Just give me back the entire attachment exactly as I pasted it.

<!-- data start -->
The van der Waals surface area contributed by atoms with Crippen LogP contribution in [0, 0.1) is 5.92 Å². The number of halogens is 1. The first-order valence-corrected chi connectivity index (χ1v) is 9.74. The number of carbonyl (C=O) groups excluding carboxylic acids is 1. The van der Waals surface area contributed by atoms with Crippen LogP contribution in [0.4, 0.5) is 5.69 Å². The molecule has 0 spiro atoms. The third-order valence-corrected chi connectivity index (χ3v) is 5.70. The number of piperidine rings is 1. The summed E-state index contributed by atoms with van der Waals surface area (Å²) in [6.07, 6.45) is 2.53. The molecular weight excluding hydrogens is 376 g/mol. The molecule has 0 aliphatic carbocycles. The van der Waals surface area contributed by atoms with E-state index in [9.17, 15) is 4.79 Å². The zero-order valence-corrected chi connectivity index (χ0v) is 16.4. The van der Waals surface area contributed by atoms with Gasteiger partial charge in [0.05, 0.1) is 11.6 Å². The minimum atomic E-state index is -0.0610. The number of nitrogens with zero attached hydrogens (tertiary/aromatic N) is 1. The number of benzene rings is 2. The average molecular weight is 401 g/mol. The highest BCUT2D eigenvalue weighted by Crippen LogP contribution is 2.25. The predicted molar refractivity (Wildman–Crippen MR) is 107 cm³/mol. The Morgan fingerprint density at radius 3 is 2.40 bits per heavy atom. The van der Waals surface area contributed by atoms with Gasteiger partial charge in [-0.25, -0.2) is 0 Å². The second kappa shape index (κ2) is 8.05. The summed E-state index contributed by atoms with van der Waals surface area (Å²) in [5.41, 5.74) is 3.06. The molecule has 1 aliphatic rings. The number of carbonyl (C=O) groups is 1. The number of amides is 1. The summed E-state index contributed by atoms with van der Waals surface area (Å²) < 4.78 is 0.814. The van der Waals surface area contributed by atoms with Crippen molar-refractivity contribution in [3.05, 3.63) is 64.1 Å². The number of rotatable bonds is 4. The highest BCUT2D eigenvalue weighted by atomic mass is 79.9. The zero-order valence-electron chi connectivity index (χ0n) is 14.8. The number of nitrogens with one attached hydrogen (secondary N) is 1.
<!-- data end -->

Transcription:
The van der Waals surface area contributed by atoms with Crippen LogP contribution in [0, 0.1) is 5.92 Å². The number of halogens is 1. The first-order valence-corrected chi connectivity index (χ1v) is 9.74. The number of carbonyl (C=O) groups excluding carboxylic acids is 1. The van der Waals surface area contributed by atoms with Crippen LogP contribution in [0.4, 0.5) is 5.69 Å². The molecule has 0 spiro atoms. The third-order valence-corrected chi connectivity index (χ3v) is 5.70. The number of piperidine rings is 1. The summed E-state index contributed by atoms with van der Waals surface area (Å²) in [6.07, 6.45) is 2.53. The molecular weight excluding hydrogens is 376 g/mol. The molecule has 0 aliphatic carbocycles. The van der Waals surface area contributed by atoms with E-state index in [9.17, 15) is 4.79 Å². The zero-order valence-corrected chi connectivity index (χ0v) is 16.4. The van der Waals surface area contributed by atoms with Gasteiger partial charge in [0.05, 0.1) is 11.6 Å². The minimum atomic E-state index is -0.0610. The number of nitrogens with zero attached hydrogens (tertiary/aromatic N) is 1. The number of benzene rings is 2. The average molecular weight is 401 g/mol. The highest BCUT2D eigenvalue weighted by Crippen LogP contribution is 2.25. The predicted molar refractivity (Wildman–Crippen MR) is 107 cm³/mol. The Morgan fingerprint density at radius 3 is 2.40 bits per heavy atom. The van der Waals surface area contributed by atoms with Gasteiger partial charge in [-0.25, -0.2) is 0 Å². The second kappa shape index (κ2) is 8.05. The summed E-state index contributed by atoms with van der Waals surface area (Å²) in [5.41, 5.74) is 3.06. The molecule has 1 aliphatic rings. The number of carbonyl (C=O) groups is 1. The number of amides is 1. The summed E-state index contributed by atoms with van der Waals surface area (Å²) < 4.78 is 0.814. The van der Waals surface area contributed by atoms with Crippen molar-refractivity contribution in [3.05, 3.63) is 64.1 Å². The number of rotatable bonds is 4. The highest BCUT2D eigenvalue weighted by atomic mass is 79.9. The zero-order valence-electron chi connectivity index (χ0n) is 14.8. The number of nitrogens with one attached hydrogen (secondary N) is 1.